Methodology to measure threats to biodiversity

June 25, 2019
Yet another important publication co-authored by our Associate Professor Brandon P. Anthony, former student Luna Milatovic (MESP 16/17) and MESPOM Associated Partner, Anthony Swemmer (South African Environmental Observation Network/SAEON) is now out in Koedoe: African Protected Area Conservation and Science!

The research utilizes a methodology Brandon P. Anthony developed to measure threats to biodiversity (modified Threat Reduction Assessments), and couples this with a spatial analysis of threats over time, across different protected areas.

Abstract
Protected areas (PAs) are considered the cornerstone of biodiversity conservation and their establishment is often used to demonstrate the success of conservation policies. However, despite the increase in number and extent of PAs, global trends of biodiversity loss remain largely unchanged. It has become apparent that simply establishing a PA is not enough and effective management is equally important for achieving conservation success. The importance of management monitoring and evaluation systems has been recognised by numerous institutions, triggering the development of various conservation performance assessment frameworks and tools, each varying in their accuracy, scale and application.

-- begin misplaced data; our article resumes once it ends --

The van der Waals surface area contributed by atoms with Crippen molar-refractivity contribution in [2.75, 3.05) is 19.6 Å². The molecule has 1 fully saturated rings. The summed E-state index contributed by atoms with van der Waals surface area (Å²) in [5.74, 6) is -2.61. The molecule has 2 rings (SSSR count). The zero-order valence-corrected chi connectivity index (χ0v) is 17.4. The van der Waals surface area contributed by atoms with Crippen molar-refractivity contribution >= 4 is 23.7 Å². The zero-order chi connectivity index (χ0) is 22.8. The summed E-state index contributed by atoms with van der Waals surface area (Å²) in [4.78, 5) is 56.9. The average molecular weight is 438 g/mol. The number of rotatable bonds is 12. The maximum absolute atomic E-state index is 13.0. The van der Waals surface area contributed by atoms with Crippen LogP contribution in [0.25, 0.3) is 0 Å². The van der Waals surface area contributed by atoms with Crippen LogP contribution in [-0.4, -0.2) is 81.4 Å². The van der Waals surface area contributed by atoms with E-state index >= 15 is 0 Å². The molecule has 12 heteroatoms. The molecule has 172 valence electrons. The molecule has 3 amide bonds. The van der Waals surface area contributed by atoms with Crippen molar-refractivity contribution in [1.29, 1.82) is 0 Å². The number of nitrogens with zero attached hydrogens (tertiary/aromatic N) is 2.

Modified Threat Reduction Assessment (MTRA) was selected to evaluate the management effectiveness of the Letaba Ranch Nature Reserve (LRNR), which serves as a buffer area of Kruger National Park (KNP), South Africa, and two KNP sections bordering it (Mahlangeni and Phalaborwa). The aim of this research was to determine the nature of threats to biodiversity and their changes between 2013 and 2017 in all three sites. The research revealed 13 threats and determined negative MTRA indices of -33.6% in LRNR and -14.7% in the Phalaborwa section, but a 13.2% reduction in threats in the Mahlangeni section.
Combined with the results of geospatial visualisation of changes in threats, we suggest that LRNR is not sufficiently meeting the objective of supporting the ecological integrity of KNP, but further exposes it to threats, and that MTRAs can be useful for measuring and comparing threats across PA boundaries. 

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